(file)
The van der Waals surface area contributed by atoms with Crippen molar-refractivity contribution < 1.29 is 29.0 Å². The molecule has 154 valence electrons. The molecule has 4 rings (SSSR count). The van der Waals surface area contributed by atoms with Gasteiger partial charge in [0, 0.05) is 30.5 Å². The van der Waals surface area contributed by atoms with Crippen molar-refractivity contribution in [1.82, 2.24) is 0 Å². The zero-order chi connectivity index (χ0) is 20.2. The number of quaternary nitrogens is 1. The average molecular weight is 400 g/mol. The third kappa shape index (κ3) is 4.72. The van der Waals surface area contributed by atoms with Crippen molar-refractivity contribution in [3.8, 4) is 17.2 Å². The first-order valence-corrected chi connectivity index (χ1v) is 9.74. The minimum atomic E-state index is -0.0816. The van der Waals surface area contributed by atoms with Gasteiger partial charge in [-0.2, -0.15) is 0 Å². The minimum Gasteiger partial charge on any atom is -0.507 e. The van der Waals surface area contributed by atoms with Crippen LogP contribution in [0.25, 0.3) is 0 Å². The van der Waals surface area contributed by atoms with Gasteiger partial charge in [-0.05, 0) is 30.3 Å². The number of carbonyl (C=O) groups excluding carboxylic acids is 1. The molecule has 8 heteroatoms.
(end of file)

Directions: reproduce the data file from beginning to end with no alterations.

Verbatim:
The van der Waals surface area contributed by atoms with Crippen molar-refractivity contribution < 1.29 is 29.0 Å². The molecule has 154 valence electrons. The molecule has 4 rings (SSSR count). The van der Waals surface area contributed by atoms with Gasteiger partial charge in [0, 0.05) is 30.5 Å². The van der Waals surface area contributed by atoms with Crippen molar-refractivity contribution in [1.82, 2.24) is 0 Å². The zero-order chi connectivity index (χ0) is 20.2. The number of quaternary nitrogens is 1. The average molecular weight is 400 g/mol. The third kappa shape index (κ3) is 4.72. The van der Waals surface area contributed by atoms with Crippen molar-refractivity contribution in [3.8, 4) is 17.2 Å². The first-order valence-corrected chi connectivity index (χ1v) is 9.74. The minimum atomic E-state index is -0.0816. The van der Waals surface area contributed by atoms with Gasteiger partial charge in [-0.2, -0.15) is 0 Å². The minimum Gasteiger partial charge on any atom is -0.507 e. The van der Waals surface area contributed by atoms with Crippen LogP contribution in [0.25, 0.3) is 0 Å². The van der Waals surface area contributed by atoms with Gasteiger partial charge in [-0.05, 0) is 30.3 Å². The number of carbonyl (C=O) groups excluding carboxylic acids is 1. The molecule has 8 heteroatoms.